Learning the hard way

Postgraduate Courses: Philip Schofield investigates the financial options for students who continue into postgraduate study
Click to follow
The Independent Online
ONLY 19 per cent of first-degree students stay out of debt while at university, according to a survey by Barclays Bank. And by graduation, the average debt is pounds 2,293. Consequently, those who go on to full-time postgraduate academic study or training can face real difficulties.

Postgraduate places, unlike those for first degrees, do not carry mandatory grants. The only exception is for postgraduate teacher training. A number of organisations award grants, and many courses and research places carry awards under a quota scheme. However, the number of places exceeds the number of awards and competition for funding is intense. It is easier to get funding for a vocational than a non-vocational subject. But some courses leading to a vocational qualification, such as a Master's in business administration, get no public funds.

Margaret Dane, president of the Association of Graduate Careers Services and director of the careers service at Heriot-Watt University, says many would-be postgraduate students cannot continue their studies without funding. She says graduates have two approaches to their burden of debt. "Some people take a year off to earn some money to pay off their debt and get a bit of money towards their postgraduate course. Others say, 'I'm so far in debt a little more won't make much difference.' "

A year taken off to work and earn money can make sense, especially in terms of future job prospects. Most employers of graduates and postgraduates now look for work experience. An Institute of Employment studyfound: "Outside the HE [higher education] sector and research-based organisations, there is little specific demand for postgraduates, especially Ph Ds. In industry and commerce, the majority of postgraduates are recruited as part of companies' mainstream graduate recruitment programmes, where personal characteristics and evidence of relevant work experience are important selection criteria. The exception is when professional entry qualifications, obtained through postgraduate study, are called for (eg law)."

But a year off will not suit everyone. Many Ph D students want to get on with their research. Those studying for a vocational qualification or Master's degree also want to qualify as soon as possible. Those most likely to benefit from a year off are those who want to take a non-vocational Master's course or those who have yet to choose a Ph D research topic.

Most postgraduate funding is provided, depending on the course subject, by one of six research councils. A shrinking number of discretionary awards are also made by local education authorities. Postgraduate awards depend on several factors - the nature of the course, the class of degree earned by the prospective student, the candidate's reasons for doing the course, and where the candidate lives. Most grants are either in the form of studentships, which are awarded for Master's or Ph D courses, or bursaries for courses leading to vocational diplomas and certificates.

Those wanting a Ph D studentship usually need at least a 2.1 first degree, while Master's courses require a 2.2. However, a lower-class degree supplemented by other qualifications or relevant experience is sometimes accepted for an award.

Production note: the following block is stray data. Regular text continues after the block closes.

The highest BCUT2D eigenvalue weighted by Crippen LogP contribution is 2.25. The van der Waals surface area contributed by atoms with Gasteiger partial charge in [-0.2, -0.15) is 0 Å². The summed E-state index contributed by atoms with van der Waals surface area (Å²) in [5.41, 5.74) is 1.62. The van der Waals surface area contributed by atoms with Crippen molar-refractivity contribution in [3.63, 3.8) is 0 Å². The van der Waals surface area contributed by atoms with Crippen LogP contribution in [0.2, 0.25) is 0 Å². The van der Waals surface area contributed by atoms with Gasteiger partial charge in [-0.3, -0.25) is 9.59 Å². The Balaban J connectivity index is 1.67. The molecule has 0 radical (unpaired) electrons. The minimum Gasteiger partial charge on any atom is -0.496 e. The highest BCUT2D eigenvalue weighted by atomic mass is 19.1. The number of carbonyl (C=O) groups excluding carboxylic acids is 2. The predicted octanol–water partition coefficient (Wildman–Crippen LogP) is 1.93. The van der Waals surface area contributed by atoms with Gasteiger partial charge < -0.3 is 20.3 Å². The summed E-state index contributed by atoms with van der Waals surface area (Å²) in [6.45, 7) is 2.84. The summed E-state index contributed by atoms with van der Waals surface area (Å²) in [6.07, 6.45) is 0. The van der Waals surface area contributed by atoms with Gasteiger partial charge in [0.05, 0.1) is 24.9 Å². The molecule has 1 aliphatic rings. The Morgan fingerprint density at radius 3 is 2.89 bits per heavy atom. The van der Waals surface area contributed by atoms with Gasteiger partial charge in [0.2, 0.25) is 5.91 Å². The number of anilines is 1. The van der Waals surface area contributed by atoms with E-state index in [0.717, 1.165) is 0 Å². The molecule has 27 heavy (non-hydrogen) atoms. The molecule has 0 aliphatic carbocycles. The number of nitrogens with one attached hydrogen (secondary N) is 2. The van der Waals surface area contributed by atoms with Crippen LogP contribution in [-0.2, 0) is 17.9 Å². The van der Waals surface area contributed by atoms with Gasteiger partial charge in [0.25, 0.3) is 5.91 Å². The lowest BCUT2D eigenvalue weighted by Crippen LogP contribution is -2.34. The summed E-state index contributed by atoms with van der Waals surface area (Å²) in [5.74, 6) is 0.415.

Studentships are generally more generous than those made for first degrees and do not depend on parental income. There are also extra allowances for dependents, as well as for registered disabled students, older students who have worked for two years in "responsible" employment (not degree course work placements or vacation jobs), and for travelling expenses. Many science postgraduates earn fees supervising undergraduate lab work for a few hours a week and by conducting demonstrations and tutorials. However, other disciplines lack these opportunities, and Ph D students cannot supplement their grants by vacation work because they study at least 44 weeks a year.

Unlike studentships, bursaries for postgraduate diplomas and certificates have the same conditions as first degrees. So, unless students are over 25 and have supported themselves for at least three years, or been married for at least two years, the grant they get will still depend on their parents' income.

What happens if no award is forthcoming? Some higher education institutions and their departments have limited funds to help students in this situation. Some charities also help students with grants or loans, although the sums are usually small and designed to cover such items as books or equipment.

Some training enterprise councils and local enterprise companies provide training allowances to unemployed people for specific vocational courses leading to Master's degrees or postgraduate certificates or diplomas. Each TEC or LEC has its own policy, determined by the funds available and by skill shortages in its area.

Many students borrow to finance their courses. The career development loans scheme, run in conjunction with Barclays, the Co-operative and Clydesdale banks, and the Royal Bank of Scotland, lets students borrow up to 80 per cent of their fees as well as money for books, materials and living costs away from home. These loans are available for vocational courses lasting up to one year.

The Association of MBAs offers loans for MBA students through Barclays or the NatWest. Failing this, students can try their own bank managers. Bank managers' responses differ, and much depends on how individuals have run their accounts in the past and whether the qualification will improve the student's career prospects.

Those unable to fund a full-time course should consider part-time study or distance learning. However, this is a tough option and difficult without the employer's support. One thing a postgraduate course is likely to teach a student is financial management.